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Chapter 1 Getting Started

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1 Chapter 1 Getting Started
What is Statistics?

2 Individuals vs. Variables
People or objects included in the study Characteristic of the individual to be measured or observed

3 Quantitative vs. Qualitative
Quantitative Variables Qualitative Variables Have value or numerical measurement for which operations such as addition or averaging make sense Describes an individual by placing the individual into a category or group, such as male or female

4 Population vs. Sample Population Data Sample Data
Data is from every individual of interest Population Parameters are numerical measures that describe an aspect of a population The data are from only some of the individuals of interest Sample Statistics are numerical measures that describe an aspect of a sample

5 Levels of Measurement Nominal – Names, Labels, Categories
Ordinal – Arranged in meaningful mathematical order Interval – Differences are meaningful Ratio – Division or percentage comparisons make sense; zero point


7 Chapter 1 Getting Started
1.2 Random Samples

8 Simple Random Sample (SRS)
A simple random sample of n measurements from a population is a subset of the population selected in such a manner that every sample of size n from the population has an equal chance of being selected.

9 Random Number Tables (RNT)
Used to help secure a SRS Steps: Number all members of the population sequentially. Drop a pin on the RNT to pick a starting point Pull digits n at a time, discarding non-used numbers Repetition?

10 Do Now With a partner, discuss how a Random Number Table or Random Number Generator could be used to generate the answer key for a multiple choice test (assume 10 questions on quiz and 5 choices per question). Rephrased: How can a RNT or RNG be used to determine next to which letter the correct answer to each question should be placed?

11 Other Methods to Secure a Sample
Systematic Stratified Cluster Multistage Convenience

12 Systematic Sampling Population is numbered
Select a starting point at random and pick every kth member

13 Convenience Sampling Create sample by selecting population members which are easily available

14 Stratified Sampling Divide population into distinct subgroups based on specific characteristics Draw random samples from each strata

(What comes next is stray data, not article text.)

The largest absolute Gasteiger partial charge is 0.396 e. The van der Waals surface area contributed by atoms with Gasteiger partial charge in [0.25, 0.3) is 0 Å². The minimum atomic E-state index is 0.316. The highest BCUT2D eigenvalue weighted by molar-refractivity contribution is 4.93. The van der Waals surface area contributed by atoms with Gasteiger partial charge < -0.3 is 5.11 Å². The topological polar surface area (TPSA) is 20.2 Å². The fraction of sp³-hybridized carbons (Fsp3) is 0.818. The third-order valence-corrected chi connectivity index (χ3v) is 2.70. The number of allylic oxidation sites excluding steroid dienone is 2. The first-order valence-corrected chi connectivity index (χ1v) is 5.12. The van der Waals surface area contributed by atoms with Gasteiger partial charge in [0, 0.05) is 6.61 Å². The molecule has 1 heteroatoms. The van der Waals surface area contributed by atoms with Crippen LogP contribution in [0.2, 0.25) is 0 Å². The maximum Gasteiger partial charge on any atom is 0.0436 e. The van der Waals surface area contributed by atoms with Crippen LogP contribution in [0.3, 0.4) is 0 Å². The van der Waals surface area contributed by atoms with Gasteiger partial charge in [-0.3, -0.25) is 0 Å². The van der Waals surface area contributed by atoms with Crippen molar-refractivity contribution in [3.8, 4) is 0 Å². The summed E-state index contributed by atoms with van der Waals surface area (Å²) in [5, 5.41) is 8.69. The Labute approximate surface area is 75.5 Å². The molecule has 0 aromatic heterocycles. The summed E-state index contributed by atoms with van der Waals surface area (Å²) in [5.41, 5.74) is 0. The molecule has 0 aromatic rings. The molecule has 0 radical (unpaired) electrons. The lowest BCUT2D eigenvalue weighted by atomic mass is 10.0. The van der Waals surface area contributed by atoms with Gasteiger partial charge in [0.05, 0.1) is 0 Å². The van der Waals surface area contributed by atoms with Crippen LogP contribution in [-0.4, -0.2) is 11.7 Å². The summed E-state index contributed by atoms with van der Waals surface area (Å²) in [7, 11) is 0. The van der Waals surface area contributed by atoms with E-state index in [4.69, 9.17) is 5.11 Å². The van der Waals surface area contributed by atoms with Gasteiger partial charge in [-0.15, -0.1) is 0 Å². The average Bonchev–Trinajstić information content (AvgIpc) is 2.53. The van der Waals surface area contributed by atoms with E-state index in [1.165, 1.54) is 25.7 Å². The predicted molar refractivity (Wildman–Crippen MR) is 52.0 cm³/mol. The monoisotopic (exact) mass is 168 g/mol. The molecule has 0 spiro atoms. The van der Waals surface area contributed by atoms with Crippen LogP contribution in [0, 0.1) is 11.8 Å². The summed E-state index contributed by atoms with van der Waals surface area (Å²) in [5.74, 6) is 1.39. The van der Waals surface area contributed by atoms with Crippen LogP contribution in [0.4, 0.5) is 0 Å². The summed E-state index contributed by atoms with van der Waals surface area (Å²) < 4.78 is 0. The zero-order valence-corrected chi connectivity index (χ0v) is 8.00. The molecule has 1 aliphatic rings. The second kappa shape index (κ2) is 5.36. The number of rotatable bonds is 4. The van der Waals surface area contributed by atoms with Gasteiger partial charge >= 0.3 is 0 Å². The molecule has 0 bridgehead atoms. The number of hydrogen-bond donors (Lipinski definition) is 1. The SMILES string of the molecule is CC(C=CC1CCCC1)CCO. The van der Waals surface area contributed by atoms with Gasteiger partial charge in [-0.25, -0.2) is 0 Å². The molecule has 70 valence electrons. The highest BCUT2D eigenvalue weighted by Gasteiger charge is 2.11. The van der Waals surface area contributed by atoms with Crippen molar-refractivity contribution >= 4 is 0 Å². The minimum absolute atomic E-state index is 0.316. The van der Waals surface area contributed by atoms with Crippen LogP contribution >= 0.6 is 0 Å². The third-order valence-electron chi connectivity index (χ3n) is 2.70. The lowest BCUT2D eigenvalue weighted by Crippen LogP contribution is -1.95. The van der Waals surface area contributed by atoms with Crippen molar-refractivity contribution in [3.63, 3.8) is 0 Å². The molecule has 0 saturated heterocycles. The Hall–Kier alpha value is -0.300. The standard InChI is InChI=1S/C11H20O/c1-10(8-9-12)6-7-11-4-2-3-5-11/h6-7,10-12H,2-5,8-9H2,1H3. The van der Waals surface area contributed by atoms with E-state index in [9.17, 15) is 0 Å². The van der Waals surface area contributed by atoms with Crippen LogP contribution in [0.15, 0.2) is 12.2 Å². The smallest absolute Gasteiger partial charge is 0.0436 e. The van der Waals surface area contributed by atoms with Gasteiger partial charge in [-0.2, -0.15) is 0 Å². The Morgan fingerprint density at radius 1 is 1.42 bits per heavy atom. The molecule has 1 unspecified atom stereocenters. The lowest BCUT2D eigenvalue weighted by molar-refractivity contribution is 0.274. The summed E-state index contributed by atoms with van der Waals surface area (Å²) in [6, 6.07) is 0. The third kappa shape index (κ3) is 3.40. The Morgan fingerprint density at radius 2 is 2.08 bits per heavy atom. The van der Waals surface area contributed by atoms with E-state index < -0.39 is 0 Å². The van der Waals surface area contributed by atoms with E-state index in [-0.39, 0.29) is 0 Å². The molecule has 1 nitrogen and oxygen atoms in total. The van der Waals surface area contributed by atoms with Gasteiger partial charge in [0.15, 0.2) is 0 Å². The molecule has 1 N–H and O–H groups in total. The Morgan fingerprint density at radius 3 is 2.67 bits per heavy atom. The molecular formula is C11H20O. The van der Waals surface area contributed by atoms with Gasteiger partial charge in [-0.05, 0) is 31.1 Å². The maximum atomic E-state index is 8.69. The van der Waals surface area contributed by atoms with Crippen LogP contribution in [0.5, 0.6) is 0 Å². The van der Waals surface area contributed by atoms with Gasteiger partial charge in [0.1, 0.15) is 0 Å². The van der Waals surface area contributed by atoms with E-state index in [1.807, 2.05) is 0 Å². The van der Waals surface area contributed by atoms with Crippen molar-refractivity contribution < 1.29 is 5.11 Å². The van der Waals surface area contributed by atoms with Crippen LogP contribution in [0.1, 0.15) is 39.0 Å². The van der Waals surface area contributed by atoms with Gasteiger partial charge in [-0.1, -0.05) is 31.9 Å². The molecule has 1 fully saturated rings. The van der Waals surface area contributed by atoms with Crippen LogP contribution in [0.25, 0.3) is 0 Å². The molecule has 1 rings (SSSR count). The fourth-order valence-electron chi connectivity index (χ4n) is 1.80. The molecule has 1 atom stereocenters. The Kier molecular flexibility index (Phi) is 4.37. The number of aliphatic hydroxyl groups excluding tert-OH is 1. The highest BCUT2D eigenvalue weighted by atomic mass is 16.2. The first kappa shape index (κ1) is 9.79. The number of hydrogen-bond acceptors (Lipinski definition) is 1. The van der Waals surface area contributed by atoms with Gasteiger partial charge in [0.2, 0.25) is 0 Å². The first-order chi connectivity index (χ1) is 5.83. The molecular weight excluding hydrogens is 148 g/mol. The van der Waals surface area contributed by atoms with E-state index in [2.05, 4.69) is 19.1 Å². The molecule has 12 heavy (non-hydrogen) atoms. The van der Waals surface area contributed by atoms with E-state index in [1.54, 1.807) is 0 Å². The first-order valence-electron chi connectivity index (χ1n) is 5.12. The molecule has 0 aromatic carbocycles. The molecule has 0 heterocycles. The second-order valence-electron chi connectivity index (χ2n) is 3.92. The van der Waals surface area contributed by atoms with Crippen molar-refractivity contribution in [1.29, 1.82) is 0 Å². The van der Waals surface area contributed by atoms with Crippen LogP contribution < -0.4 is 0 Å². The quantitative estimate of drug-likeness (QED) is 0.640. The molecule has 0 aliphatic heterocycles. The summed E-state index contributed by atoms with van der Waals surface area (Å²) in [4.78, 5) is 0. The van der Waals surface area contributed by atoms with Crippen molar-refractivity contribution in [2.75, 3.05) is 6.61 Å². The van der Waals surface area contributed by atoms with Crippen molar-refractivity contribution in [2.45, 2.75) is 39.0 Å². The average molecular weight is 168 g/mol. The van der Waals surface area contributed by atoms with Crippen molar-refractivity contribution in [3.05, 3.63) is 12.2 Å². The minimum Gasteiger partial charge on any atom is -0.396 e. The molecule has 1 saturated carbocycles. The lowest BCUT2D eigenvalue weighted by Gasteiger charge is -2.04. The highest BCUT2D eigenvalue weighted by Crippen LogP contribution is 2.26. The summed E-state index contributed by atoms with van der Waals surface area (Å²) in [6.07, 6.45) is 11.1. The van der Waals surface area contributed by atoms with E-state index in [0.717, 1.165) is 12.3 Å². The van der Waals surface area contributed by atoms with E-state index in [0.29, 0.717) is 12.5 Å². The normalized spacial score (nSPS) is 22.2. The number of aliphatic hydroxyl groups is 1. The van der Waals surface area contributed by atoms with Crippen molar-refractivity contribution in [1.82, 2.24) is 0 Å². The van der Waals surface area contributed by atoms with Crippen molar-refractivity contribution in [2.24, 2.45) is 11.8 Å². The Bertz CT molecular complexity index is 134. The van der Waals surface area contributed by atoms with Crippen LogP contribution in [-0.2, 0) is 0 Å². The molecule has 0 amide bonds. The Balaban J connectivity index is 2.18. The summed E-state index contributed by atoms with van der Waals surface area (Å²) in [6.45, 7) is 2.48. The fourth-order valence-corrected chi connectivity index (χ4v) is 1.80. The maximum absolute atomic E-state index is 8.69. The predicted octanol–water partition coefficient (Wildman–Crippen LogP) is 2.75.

15 Cluster Sampling Divide population into pre-existing segments or clusters (often geographic). Make a random selection of clusters. All members of cluster are chosen.

16 Multistage Sampling Use a variety of sampling methods to create successively smaller groups at each stage. Final sample is made of clusters.

17 Do Now Copy the Blue Box from page 21 into your notebooks. This is the beginning of Section 1.3 “Introduction to Experimental Design”

18 Census vs. Sample Census – measurements from observations from the entire population are used. Sample – measurements from observations from part of the population are used

19 Observational Study vs. Experiment
Observational Study – observations and measurements of individuals are conducted in a way that doesn’t change the response or the variable being measured Experiment – a treatment is deliberately imposed on the individuals in order to observe a possible change in the response or variable being measured

20 Within Experiments: Placebo Effect – occurs when a subject receives no treatment but (incorrectly) believes he or she is in fact receiving treatment and responds favorably Control Group – those who receive the placebo treatment Treatment Group – those who receive the actual treatment Completely Randomized Experiment – one in which a random process is used to assign each individual to one of the treatments

21 Completely Randomized Experiment
C.R.E. – is one in which a random process is used to assign each individual to one of the treatments

22 Characteristics of a Well-Designed Experiment
Block – a group of individuals sharing some common features that might affect the treatment Randomized Block Experiment – individuals are first sorted into blocks, and then a random process is used to assign each individual in the block to one of the treatments

23 Characteristics of a Well-Designed Experiment
Control Groups – used to account for the influence of other known or unknown variables that might be an underlying cause of change in response in the experimental group. Lurking or Confounding Variables – such variables

24 Characteristics of a Well-Designed Experiment
Randomization – used to assign individuals to the two treatment groups. Helps to prevent bias in selecting members to the groups Replication – on many patients reduces the possibility that the differences in occurred by chance alone.

25 Potential Pitfalls of Surveys
Nonresponse Truthfulness of Response Faulty Recall Hidden Bias Vague Wording Interview Influence Voluntary Response

26 Data Collection Techniques (Summary)
Census Samples Experiments Observational Studies Surveys Simulations (previously)

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